Autumn is burning the leaves deep shades of red and brown here in London and the temperature is tumbling down to the winter freeze. The temptation is to drag an extra duvet onto the bed, crank the heating and hibernate for the next five months; eating nothing but baked potatoes, soup and nuclear level curries.
But why should the good times stop when winter’s icy chill descends? We’re lucky to live close to the River Thames and within walking distance of the Southbank Centre, a hub of culture by the water as there’s always something going on. This time it was the Autumn Cheese and Wine Festival, a great excuse to throw on a few layers and get out of the house.
There were over fifty stalls at the Cheese and Wine Festival, selling wine of every variety, cheese of every aroma and many food options to satisfy even the most finicky eater. We started cheap with a few glasses of Uruguayan wine – Pinot Noir for me and a Sauvignon Blanc for Carmen. We used these tipples to complement the nibbles of cheese we tried at a few different stalls – delicious.
Our favourite was a post selling giant wheels of Comté, a hard French cheese also known as Gruyere. It’s nearly fifty percent fat, so you know it’s good! We bought a hunk to eat at home later and then moved on down the outpost run by Auswine Online, a company that imports the good stuff from down under. Being proud West Australians, we ordered a glass of Shiraz-Viognier from the Denmark region and a Cabernet Sauvignon from Margaret River, where we had our honeymoon. Prices per glass were a bit steep at £6 but well worth it.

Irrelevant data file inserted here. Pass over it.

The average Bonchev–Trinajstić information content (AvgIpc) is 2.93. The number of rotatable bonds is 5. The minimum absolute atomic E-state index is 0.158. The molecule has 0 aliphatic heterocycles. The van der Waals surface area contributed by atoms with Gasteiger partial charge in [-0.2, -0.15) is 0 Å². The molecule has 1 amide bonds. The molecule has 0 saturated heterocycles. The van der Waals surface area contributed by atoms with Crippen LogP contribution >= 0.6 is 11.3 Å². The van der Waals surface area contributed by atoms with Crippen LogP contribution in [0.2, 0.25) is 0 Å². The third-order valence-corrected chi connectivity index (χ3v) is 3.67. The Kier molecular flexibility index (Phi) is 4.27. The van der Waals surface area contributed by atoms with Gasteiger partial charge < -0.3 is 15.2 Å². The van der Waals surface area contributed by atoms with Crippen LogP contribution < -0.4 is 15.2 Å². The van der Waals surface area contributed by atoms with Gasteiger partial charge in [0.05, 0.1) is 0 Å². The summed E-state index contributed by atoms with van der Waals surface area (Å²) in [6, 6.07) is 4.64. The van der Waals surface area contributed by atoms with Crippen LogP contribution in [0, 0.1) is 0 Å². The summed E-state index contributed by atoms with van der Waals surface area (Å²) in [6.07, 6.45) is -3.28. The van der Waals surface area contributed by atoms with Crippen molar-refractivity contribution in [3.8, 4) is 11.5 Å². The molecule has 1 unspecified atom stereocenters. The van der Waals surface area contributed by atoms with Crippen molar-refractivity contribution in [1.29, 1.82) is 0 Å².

We paired these with cake, as you do, from a stall selling gluten free baked treats. I had a slice of parsnip and carrot cake smeared with salted caramel while Carmen went for a beetroot and chocolate brownie. At least we had some vegetables!
The festival was buzzing with people trying new things, laughing at the hideous taste of a mouldy cheese before being blown away by the awesomeness of another. I sampled my favourite thing, chutney, and with Carmen’s help chose three of the best from an unusual collection of the stuff being promoted by a father and son team.
Still feeling a bit peckish we steered through the crowds to get to a stall selling racoulette, a sinfully indulgent mix of potatoes, salami, gherkins and melted cheese. Carmen told me that when she was living in France she used to eat it after a long day of skiing. Her and her French family would sit around a table and all melt their own cheese, which they’d pour over their bread and cold meats. At the festival, we paired our racoulette dish with a couple of glasses of French wine. I had a bold red Côtes du Rhône while Carmen chose a peppery Pinot.
By the time we ploughed through the racoulette it was getting late so we decided to walk home in a futile attempt at burning off all the calories we’d just injected. As we strolled along, the sun set over the Houses of Parliament, and we watched Big Ben toll half past six with a belly full of wine and cheese I thought maybe winter wouldn’t be so bad after all.